The decision was taken by the Supreme Court collegium, of five senior most judges of the apex court headed by Chief Justice S.H. Kapadia, last Thursday.

At present, Justice Kakru is the chief justice of the Andhra Pradesh High Court.

The insiders in the legal fraternity say this departure could not be seen in isolation.

They say the collegium move is an implicit part of the overall initiative, including relaxing of the Armed Forces (Special Powers) Act, that Prime Minister Manmohan Singh is planning to take after an all-party meeting Wednesday on handling of the volatile Kashmir situation.

The timing of the development adds credence to the belief that the collegium move was a part of the larger initiative of the prime minister.

The collegium meeting was convened Thursday where the decision was taken to break with the past practice of not allowing a son of the soil from heading the state’s high court.

This meeting, which many say was an emergency meeting, decided that Justice Kakru would be the chief justice of the J&K High Court. Consequently the present incumbent, Justice Aftab Hussain Saikia, would be shifted as the chief justice of the Gauhati High Court.

Justice Saikia belongs to Assam. But his going to the Gauhati High Court was more a consequence to accommodate Justice Kakru as head of the J&K High Court.

Soon after the decision on Justice Kakru was taken, the file recommending his transfer was sent to the union law and justice ministry for implementation and orders by the president.

Justice Kakru was appointed the chief justice of the Andhra Pradesh High Court only in February this year.

Bhagwati Prasad sworn in as chief justice of Jharkhand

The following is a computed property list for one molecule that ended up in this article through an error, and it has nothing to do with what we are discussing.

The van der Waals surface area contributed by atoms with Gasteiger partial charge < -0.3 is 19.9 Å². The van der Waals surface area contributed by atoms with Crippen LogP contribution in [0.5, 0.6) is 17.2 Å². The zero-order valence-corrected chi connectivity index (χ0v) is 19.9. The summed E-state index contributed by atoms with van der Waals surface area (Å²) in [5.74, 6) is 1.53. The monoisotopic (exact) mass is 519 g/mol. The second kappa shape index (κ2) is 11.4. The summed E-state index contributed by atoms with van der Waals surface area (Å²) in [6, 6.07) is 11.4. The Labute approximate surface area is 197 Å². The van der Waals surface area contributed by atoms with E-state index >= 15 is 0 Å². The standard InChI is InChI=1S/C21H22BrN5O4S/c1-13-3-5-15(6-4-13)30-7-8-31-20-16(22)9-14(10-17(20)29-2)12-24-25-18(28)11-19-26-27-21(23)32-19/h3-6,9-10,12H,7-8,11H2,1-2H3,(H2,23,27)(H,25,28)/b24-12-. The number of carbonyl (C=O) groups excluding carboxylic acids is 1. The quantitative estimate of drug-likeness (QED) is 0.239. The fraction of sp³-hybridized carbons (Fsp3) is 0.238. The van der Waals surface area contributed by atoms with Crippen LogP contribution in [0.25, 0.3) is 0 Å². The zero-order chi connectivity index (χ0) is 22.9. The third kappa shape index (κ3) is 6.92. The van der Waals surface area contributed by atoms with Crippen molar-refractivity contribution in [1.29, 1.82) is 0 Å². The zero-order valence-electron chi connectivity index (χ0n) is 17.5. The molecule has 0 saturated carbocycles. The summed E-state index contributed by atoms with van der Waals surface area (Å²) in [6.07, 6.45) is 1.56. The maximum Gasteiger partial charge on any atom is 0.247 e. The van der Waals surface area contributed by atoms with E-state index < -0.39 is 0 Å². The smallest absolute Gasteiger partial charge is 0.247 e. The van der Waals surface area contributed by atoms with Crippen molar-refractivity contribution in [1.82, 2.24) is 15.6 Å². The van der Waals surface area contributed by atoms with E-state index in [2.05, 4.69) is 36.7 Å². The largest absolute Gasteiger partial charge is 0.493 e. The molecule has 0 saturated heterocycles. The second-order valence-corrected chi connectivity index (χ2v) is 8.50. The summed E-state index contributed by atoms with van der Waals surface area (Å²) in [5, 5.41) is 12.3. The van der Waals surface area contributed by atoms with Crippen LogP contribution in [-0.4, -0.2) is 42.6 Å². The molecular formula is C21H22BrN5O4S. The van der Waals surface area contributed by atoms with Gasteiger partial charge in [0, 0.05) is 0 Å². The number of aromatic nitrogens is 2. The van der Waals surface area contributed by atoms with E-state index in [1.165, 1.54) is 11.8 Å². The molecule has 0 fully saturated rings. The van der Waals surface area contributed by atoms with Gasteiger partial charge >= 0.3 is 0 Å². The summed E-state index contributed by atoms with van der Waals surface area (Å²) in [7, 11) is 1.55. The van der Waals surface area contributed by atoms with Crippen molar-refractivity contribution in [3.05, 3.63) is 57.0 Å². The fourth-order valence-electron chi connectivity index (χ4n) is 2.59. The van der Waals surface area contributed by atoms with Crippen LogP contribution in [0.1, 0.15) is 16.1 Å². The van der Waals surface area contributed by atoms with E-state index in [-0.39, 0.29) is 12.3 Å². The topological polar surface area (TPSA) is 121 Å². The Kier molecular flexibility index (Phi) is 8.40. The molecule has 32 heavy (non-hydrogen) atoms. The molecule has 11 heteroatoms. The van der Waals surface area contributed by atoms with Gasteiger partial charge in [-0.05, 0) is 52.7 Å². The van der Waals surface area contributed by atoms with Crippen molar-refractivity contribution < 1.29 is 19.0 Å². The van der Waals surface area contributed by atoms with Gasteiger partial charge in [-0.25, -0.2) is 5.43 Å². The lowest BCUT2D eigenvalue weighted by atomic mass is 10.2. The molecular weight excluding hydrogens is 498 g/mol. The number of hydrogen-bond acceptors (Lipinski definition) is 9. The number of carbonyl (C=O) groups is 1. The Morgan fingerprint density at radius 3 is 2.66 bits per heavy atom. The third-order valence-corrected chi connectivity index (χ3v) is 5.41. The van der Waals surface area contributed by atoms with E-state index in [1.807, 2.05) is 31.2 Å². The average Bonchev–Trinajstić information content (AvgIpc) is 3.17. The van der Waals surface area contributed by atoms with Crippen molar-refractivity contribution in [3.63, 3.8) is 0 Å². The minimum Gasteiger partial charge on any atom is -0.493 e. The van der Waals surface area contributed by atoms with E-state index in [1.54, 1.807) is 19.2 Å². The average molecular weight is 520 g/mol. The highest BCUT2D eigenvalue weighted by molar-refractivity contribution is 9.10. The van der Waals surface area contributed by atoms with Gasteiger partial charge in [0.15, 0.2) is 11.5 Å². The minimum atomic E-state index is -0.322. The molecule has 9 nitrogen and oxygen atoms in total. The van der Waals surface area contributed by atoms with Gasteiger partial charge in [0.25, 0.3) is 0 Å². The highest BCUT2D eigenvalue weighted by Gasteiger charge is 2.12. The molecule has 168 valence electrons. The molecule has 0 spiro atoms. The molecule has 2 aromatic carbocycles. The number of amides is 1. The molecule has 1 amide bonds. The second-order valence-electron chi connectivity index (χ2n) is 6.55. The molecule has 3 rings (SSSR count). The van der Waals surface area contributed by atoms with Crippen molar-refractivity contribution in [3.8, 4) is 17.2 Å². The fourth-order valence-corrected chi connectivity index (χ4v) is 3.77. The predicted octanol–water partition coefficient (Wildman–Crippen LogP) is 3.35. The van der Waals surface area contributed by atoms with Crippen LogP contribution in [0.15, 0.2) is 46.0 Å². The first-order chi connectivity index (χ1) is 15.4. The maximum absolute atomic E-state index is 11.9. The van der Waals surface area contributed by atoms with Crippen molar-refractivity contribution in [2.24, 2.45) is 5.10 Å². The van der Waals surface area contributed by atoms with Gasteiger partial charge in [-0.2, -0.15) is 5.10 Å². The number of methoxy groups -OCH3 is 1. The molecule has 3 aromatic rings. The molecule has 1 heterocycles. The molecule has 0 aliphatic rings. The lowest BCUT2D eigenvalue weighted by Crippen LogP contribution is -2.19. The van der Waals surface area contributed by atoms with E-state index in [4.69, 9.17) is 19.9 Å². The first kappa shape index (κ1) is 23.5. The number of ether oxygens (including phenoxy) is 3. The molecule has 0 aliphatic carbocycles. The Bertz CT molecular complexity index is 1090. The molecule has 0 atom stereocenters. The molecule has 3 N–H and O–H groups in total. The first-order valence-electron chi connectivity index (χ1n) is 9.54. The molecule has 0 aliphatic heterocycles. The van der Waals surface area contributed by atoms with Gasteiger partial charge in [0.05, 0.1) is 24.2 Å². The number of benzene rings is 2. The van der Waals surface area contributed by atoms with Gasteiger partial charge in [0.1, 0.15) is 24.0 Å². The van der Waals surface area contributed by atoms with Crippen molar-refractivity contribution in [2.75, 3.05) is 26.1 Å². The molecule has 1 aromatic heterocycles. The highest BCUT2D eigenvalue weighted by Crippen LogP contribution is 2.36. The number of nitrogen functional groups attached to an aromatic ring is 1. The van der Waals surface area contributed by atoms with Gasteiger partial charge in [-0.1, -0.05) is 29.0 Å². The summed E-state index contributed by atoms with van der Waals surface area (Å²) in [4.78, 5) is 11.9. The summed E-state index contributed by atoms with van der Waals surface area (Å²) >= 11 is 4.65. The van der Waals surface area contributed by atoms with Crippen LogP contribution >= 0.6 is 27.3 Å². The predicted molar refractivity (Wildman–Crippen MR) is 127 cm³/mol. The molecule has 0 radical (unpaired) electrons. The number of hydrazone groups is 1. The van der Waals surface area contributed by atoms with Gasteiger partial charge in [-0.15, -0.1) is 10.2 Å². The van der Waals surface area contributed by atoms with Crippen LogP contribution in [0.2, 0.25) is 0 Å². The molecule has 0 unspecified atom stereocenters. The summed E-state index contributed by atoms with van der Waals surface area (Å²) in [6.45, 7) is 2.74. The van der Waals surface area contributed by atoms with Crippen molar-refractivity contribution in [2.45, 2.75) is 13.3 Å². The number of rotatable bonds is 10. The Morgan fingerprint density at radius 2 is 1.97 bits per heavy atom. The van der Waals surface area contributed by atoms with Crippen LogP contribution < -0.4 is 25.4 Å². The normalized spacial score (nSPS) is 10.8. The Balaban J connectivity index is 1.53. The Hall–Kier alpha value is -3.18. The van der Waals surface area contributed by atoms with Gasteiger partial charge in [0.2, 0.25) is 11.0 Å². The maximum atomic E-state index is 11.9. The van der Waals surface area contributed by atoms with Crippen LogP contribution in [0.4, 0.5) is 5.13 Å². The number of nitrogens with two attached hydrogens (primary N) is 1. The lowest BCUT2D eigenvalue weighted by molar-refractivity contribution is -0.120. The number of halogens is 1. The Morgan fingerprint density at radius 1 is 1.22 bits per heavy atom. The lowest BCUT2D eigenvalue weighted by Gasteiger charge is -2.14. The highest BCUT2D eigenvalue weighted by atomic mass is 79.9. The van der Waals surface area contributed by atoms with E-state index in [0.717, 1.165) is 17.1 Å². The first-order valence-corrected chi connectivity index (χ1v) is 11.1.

Bhagwati Prasad was sworn in as Chief Justice of the Jharkhand High Court here on Sunday.

Governor M.O.H. Farooq administered the oath of office at a function held at the Raj Bhavan.

Chief Secretary A.K. Singh; Advisers to the Governor V.S. Dubey, R.R. Prasad and Wilfred Lakda; Director-General of Police Neyaz Ahmed; Union Minister Subodh Kant Sahay; and Assembly Speaker C.P. Singh attended the function.

Mr. Prasad said he would create an atmosphere that would help the people get justice easily.

Mr. Prasad was born on May 5, 1949. He enrolled himself as an advocate on September 2, 1972, and practised for about 24 years. He was appointed a judge of the Gujarat High Court on February 7, 2008.

Mohit Shah is new Bombay High Court chief justice

Justice Mohit Shah was sworn in as the new chief justice of the Bombay High Court here Saturday.

Maharashtra Governor K. Sankaranarayanan administered the oath of office to the new chief justice at a function in Raj Bhavan.

The ceremony was attended by Chief Minister Ashok Chavan, Chairman of Maharashtra Legislative Council Shivajirao Deshmukh, ministers Anil Deshmukh and Naseem Khan, Justice D. Bhandari of the Supreme Court, several judges of the high court and Mumbai Mayor Shraddha Jadhav.

Also in attendance was Mita Shah, wife of the new chief justice, and other prominent invitees.

Chief Justice Shah, who was serving as the chief justice of Calcutta High Court earlier, takes over from Justice Anil Dave who was elevated to the Supreme Court April 30 this year.

Soon after Justice Dave’s elevation, Justice J.N. Patel served as the acting chief justice of the high court. Justice Patel has now been elevated as the new chief justice of the Calcutta High Court.